# Why don't objects radiate off all of their heat energy?

Imagine a solid box in deep space. Solids are as far as I know constructed by positive nuclei in some sort of coherent structure, with electrons orbiting nearby too.

Both the nuclei and the electrons are charged objects, and accelerating charged objects emit electromagnetic radiation. Because of the object's temperature, the nuclei vibrate and oscillate a little bit, meaning that no matter how small, the box should still give off electromagnetic radiation. Over time, the box should lose it's internal 'heat energy', and approach a temperature of $0\text{K}$, where there is absolutely no more vibrations.

However, I know that due to quantum mechanics, electrons that 'orbit' a nucleus don't actually move, but exist in some stationary state, that emits no radiation. Does a similar reasoning apply to the nuclei? Or will they actually continue to emit radiation, and if so, can we calculate the nuclei's average kinetic energy as a function of time?

## 2 Answers

You're right that the classical idea of radiation emission from an accelerated charge cannot be applied to electrons in orbit around nuclei, and thus they do not emit radiation (unless they're in an exited state and decay to a lower state).

The same thing does not apply to the nuclei. As you suspect, they will, over time, lose energy and vibrate less and less. The rate at which they lose energy decreases, so the temperature decrease only asymptotically approaches the ambient temperature.

So, what do I mean by the ambient temperature? Well, no matter how far away in deep space you place your box, it will be irradiated by the cosmic mirowave background (CMB), which at the moment has a temperature of 2.7 K, and thus your box won't be able to cool below this temperature.

That is, unless you're willing to wait for billions of years. Since the temperature of the CMB itself decreases, patiency can get you arbitrarily close to 0 K.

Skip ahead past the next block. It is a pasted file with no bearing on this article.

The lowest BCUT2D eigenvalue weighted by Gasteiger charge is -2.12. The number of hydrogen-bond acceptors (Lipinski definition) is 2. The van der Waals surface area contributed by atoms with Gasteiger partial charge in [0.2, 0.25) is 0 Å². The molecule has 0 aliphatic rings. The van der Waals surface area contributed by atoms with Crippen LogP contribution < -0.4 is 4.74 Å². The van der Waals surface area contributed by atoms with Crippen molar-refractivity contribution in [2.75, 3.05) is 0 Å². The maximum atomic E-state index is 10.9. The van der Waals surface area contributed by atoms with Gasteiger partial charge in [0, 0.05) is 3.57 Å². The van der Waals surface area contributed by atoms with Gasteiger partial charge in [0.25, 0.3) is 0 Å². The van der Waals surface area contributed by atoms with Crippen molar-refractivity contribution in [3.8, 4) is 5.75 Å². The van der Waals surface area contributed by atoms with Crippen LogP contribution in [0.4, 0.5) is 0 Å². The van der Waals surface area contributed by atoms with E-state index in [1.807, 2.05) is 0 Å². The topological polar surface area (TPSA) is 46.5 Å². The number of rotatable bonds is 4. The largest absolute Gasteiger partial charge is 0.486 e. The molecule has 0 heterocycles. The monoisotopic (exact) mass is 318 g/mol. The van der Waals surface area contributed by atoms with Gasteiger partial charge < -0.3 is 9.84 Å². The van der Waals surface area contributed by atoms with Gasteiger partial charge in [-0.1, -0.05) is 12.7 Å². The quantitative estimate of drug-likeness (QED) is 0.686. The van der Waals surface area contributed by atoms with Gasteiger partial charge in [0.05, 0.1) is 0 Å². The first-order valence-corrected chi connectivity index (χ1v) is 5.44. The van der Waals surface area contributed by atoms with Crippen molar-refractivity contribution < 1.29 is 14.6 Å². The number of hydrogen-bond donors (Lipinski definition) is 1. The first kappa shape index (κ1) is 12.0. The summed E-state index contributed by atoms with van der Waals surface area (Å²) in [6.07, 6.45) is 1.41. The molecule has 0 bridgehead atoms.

• fwiw it's possible for objects to cool transiently below the CMB temperature as radiative equilibrium is a time-average dynamic equilibrium, but this sort of short-lived 'undershoot' occurs with almost certainly imperceptible significance and time scales – oldrinb Nov 19 '17 at 8:56
• @oldrinb Yes, that's completely correct. A nice example of this is the Boomerang Nebula which expands so fast that it has cooled to 1 K. In a few thousand years, though, it will have heated up to the CMB temperature. – pela Nov 19 '17 at 10:49

To add a little detail about radiative thermal equilibrium:

As atoms at nonzero temperature collide with each other, they do emit electromagnetic radiation, and if they were in an empty universe, they would approach zero temperature. However, since the universe isn't empty, they also absorb electromagnetic radiation coming from all the other atoms around.

If your group of atoms are at a higher temperature than their surroundings, they emit more than they absorb, and cool down. If your group of atoms are at a lower temperature than their surroundings, they absorb more than they emit, and heat up. This continues until they reach equilibrium. At that point, they emit energy at the same rate that they absorb it, and their temperature stops changing.